The Kingdom by the Sea

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First edition (publ. Houghton Mifflin)

The Kingdom by the Sea (1983) is a written account of a three-month-long journey taken by novelist Paul Theroux round the United Kingdom in the summer of 1982. Starting his journey in London, he takes a train to Margate on the English coast. He then travels roughly clockwise round the British coastline, mainly by train, getting as far north as Cape Wrath. He ends his journey in Southend. 1982 was the summer of the Falklands War and the year when Prince William was born.

Theroux's 1982 walk around the perimeter of Britain shows Thatcher's Britain at its low ebb with unemployment and run-down guest houses.

As usual, he avoids sight-seeing in the form of castles and museums, preferring chance to provide him with insightful encounters. In his leather jacket and oily hiking boots, Theroux marches over scrub and weeds, attempting to use branch-lines and green buses, amazed to find many services curtailed by the prevailing economy. Hoping to stick to a semi-continuous footpath around the coastline, he encounters fully clothed sunbathers and a woman who unexpectedly appears nude in his room whilst he is sleeping. Staying at down-at-heel boarding houses (three-quarters empty) he smells the bacon and beer while being treated by proprietors with a mixture of shyness and suspicion.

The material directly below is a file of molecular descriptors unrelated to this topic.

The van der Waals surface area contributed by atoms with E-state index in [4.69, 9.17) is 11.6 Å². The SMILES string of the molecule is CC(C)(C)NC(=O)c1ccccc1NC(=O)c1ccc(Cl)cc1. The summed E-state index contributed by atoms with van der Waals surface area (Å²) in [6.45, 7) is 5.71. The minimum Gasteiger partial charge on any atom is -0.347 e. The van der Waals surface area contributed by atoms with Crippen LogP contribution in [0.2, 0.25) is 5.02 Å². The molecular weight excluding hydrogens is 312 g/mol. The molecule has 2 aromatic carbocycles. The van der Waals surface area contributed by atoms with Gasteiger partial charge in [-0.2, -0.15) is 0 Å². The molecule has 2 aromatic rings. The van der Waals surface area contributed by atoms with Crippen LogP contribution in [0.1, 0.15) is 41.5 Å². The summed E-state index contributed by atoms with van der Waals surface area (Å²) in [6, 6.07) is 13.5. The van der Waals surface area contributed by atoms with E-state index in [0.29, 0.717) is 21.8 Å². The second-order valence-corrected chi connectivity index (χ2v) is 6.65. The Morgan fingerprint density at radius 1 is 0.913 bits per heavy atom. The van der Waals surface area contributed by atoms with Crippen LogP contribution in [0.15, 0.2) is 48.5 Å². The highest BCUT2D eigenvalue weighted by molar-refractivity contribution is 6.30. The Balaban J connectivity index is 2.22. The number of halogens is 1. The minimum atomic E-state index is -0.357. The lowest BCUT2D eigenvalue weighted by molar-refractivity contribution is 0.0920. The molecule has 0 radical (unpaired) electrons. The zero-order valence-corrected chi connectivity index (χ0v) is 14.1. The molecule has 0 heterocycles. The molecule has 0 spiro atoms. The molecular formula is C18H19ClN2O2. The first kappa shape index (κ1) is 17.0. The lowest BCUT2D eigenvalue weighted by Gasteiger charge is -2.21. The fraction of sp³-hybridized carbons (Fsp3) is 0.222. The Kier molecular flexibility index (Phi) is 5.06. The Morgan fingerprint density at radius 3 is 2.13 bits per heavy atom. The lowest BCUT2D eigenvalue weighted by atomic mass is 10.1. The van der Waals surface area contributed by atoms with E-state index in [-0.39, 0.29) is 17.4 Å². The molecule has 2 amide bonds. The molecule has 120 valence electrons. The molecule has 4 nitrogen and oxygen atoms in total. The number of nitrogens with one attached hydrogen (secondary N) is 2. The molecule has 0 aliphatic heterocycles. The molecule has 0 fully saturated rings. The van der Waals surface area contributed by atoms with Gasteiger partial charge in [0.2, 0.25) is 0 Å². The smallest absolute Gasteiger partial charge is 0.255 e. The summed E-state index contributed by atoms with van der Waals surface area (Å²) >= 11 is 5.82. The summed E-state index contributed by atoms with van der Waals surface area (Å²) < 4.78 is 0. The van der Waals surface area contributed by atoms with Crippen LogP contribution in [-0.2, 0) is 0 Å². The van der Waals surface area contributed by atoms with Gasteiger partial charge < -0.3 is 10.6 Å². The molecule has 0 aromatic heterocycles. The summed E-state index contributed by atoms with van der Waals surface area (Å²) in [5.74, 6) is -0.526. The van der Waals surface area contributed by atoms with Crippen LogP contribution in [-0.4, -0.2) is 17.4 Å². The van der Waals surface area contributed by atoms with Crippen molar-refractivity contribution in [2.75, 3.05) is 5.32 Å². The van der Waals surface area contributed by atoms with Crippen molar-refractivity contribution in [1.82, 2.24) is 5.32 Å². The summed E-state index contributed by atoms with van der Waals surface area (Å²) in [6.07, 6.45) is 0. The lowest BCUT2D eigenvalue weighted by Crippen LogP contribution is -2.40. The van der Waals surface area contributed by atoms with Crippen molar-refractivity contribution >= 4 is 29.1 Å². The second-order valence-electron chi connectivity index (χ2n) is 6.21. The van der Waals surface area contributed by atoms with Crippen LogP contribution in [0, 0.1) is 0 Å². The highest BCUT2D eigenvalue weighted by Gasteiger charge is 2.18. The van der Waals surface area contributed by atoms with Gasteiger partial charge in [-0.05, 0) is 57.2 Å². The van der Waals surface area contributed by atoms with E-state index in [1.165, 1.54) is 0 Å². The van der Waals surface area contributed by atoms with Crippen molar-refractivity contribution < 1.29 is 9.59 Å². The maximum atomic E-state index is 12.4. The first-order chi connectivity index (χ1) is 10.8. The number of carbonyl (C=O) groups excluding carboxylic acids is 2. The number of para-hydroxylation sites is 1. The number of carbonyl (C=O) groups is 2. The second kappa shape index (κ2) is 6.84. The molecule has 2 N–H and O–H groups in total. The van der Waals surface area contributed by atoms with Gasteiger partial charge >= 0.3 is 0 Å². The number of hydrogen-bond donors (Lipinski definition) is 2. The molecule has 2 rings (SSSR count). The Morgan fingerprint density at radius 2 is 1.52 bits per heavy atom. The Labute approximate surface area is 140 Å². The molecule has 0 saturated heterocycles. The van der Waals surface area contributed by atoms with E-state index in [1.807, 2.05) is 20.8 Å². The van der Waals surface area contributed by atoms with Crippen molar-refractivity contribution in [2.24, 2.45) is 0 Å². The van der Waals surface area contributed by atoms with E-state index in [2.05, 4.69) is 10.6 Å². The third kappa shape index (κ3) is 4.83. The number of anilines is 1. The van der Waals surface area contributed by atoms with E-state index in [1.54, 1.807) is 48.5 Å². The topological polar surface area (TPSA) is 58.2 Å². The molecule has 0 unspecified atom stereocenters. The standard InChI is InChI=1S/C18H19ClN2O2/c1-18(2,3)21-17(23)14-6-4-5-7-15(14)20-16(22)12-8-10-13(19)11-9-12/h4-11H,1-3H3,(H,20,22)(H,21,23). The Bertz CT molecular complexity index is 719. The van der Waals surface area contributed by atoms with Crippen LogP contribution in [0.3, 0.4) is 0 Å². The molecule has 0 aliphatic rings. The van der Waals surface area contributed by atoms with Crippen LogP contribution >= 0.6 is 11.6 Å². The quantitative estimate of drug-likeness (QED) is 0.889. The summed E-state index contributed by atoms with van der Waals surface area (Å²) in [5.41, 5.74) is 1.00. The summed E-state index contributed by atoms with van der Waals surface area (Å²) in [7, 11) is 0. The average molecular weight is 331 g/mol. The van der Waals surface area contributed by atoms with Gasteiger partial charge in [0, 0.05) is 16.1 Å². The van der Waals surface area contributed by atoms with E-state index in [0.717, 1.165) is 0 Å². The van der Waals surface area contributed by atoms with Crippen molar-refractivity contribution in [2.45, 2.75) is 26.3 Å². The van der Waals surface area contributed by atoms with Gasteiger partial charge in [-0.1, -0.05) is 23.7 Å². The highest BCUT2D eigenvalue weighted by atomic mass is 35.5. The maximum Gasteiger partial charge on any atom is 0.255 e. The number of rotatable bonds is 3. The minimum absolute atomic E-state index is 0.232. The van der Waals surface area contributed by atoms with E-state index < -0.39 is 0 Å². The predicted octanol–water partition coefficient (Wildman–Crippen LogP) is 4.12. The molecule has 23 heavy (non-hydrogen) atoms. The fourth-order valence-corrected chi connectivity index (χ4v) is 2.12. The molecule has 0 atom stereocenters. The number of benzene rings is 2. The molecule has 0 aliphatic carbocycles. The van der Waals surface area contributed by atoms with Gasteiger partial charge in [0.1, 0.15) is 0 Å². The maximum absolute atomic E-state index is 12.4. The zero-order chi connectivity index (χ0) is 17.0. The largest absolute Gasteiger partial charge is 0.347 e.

There are some memorable passages with the English sitting in cars and staring out to sea and an amusing scene where a thoughtless resident puts his smelly foot on Theroux's arm in the TV room.

In the background is the Falklands War with gloating headlines from the Sun newspaper announcing the sinking of the Belgrano: the Lucketts are off to wave plastic Union Jacks at a departing troopship where everyone says 'this Falklands business' instead of 'the war'.

Theroux meets skinheads, broken cliff paths, army firing ranges, nuclear power stations, the painter John Bratby, 'shallies' (beach huts for bathers) and a schoolboy who wants to change his 'ole fice'. In Butlins which 'had the feel of a concentration camp' and had 'a Jonestown image that combines the security and equality of prison with the vulgarity of an amusement park', Theroux watches the unemployed on holiday. There is bingo in the Regency Building and he later eats rook pie.

The title of the book is taken from the opening lines of the poem Annabel Lee by Edgar Allan Poe: 'It was many and many a year ago/ In a kingdom by the sea,/ That a maiden there lived whom you may know/ By the name of Annabel Lee.'